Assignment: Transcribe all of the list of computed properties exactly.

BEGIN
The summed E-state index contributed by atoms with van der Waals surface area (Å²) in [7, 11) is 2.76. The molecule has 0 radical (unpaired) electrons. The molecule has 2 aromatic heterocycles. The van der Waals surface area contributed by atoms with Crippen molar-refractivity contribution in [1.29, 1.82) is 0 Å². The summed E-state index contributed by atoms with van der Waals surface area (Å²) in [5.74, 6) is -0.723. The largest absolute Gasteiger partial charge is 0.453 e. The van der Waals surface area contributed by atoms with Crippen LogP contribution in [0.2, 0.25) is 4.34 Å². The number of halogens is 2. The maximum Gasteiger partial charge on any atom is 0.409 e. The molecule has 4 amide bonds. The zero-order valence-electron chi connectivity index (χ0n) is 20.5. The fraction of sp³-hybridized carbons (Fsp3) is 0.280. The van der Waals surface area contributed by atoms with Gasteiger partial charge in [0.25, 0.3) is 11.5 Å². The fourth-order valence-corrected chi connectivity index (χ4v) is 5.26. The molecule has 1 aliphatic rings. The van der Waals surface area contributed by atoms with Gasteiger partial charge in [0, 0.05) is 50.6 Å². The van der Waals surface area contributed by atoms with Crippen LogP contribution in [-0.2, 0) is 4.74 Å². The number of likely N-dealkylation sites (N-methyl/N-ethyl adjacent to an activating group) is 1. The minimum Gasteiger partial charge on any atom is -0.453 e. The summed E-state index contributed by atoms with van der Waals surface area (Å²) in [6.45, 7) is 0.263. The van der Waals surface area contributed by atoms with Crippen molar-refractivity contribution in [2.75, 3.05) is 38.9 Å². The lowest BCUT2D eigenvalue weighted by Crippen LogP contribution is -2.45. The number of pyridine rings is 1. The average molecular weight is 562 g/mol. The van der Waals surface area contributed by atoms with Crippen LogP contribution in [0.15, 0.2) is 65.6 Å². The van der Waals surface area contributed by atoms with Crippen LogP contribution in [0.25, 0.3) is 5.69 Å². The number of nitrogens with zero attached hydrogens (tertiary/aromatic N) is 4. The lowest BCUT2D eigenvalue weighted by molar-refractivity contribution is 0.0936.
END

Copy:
The summed E-state index contributed by atoms with van der Waals surface area (Å²) in [7, 11) is 2.76. The molecule has 0 radical (unpaired) electrons. The molecule has 2 aromatic heterocycles. The van der Waals surface area contributed by atoms with Crippen molar-refractivity contribution in [1.29, 1.82) is 0 Å². The summed E-state index contributed by atoms with van der Waals surface area (Å²) in [5.74, 6) is -0.723. The largest absolute Gasteiger partial charge is 0.453 e. The van der Waals surface area contributed by atoms with Crippen LogP contribution in [0.2, 0.25) is 4.34 Å². The number of halogens is 2. The maximum Gasteiger partial charge on any atom is 0.409 e. The molecule has 4 amide bonds. The zero-order valence-electron chi connectivity index (χ0n) is 20.5. The fraction of sp³-hybridized carbons (Fsp3) is 0.280. The van der Waals surface area contributed by atoms with Gasteiger partial charge in [0.25, 0.3) is 11.5 Å². The fourth-order valence-corrected chi connectivity index (χ4v) is 5.26. The molecule has 1 aliphatic rings. The van der Waals surface area contributed by atoms with Gasteiger partial charge in [0, 0.05) is 50.6 Å². The van der Waals surface area contributed by atoms with Crippen LogP contribution in [-0.2, 0) is 4.74 Å². The number of likely N-dealkylation sites (N-methyl/N-ethyl adjacent to an activating group) is 1. The minimum Gasteiger partial charge on any atom is -0.453 e. The summed E-state index contributed by atoms with van der Waals surface area (Å²) in [6.45, 7) is 0.263. The van der Waals surface area contributed by atoms with Crippen molar-refractivity contribution in [2.75, 3.05) is 38.9 Å². The lowest BCUT2D eigenvalue weighted by Crippen LogP contribution is -2.45. The number of pyridine rings is 1. The average molecular weight is 562 g/mol. The van der Waals surface area contributed by atoms with Crippen LogP contribution in [0.15, 0.2) is 65.6 Å². The van der Waals surface area contributed by atoms with Crippen LogP contribution in [0.25, 0.3) is 5.69 Å². The number of nitrogens with zero attached hydrogens (tertiary/aromatic N) is 4. The lowest BCUT2D eigenvalue weighted by molar-refractivity contribution is 0.0936.